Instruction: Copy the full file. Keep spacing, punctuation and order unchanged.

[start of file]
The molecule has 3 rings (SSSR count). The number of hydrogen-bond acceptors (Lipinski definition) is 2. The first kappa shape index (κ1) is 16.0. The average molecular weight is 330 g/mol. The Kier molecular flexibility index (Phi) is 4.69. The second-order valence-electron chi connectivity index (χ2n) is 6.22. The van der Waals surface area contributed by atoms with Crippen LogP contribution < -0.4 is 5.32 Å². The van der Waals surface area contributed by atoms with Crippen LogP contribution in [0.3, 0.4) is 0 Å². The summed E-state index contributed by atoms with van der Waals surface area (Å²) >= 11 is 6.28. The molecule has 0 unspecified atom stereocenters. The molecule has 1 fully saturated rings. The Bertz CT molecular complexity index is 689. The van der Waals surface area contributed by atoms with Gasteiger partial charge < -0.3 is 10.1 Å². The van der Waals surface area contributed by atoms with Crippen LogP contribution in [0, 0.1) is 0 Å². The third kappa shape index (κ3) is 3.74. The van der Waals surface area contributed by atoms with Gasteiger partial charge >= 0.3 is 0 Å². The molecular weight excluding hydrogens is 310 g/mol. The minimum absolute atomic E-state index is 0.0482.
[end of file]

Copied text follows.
The molecule has 3 rings (SSSR count). The number of hydrogen-bond acceptors (Lipinski definition) is 2. The first kappa shape index (κ1) is 16.0. The average molecular weight is 330 g/mol. The Kier molecular flexibility index (Phi) is 4.69. The second-order valence-electron chi connectivity index (χ2n) is 6.22. The van der Waals surface area contributed by atoms with Crippen LogP contribution < -0.4 is 5.32 Å². The van der Waals surface area contributed by atoms with Crippen LogP contribution in [0.3, 0.4) is 0 Å². The summed E-state index contributed by atoms with van der Waals surface area (Å²) >= 11 is 6.28. The molecule has 0 unspecified atom stereocenters. The molecule has 1 fully saturated rings. The Bertz CT molecular complexity index is 689. The van der Waals surface area contributed by atoms with Gasteiger partial charge < -0.3 is 10.1 Å². The van der Waals surface area contributed by atoms with Crippen LogP contribution in [0, 0.1) is 0 Å². The third kappa shape index (κ3) is 3.74. The van der Waals surface area contributed by atoms with Gasteiger partial charge >= 0.3 is 0 Å². The molecular weight excluding hydrogens is 310 g/mol. The minimum absolute atomic E-state index is 0.0482.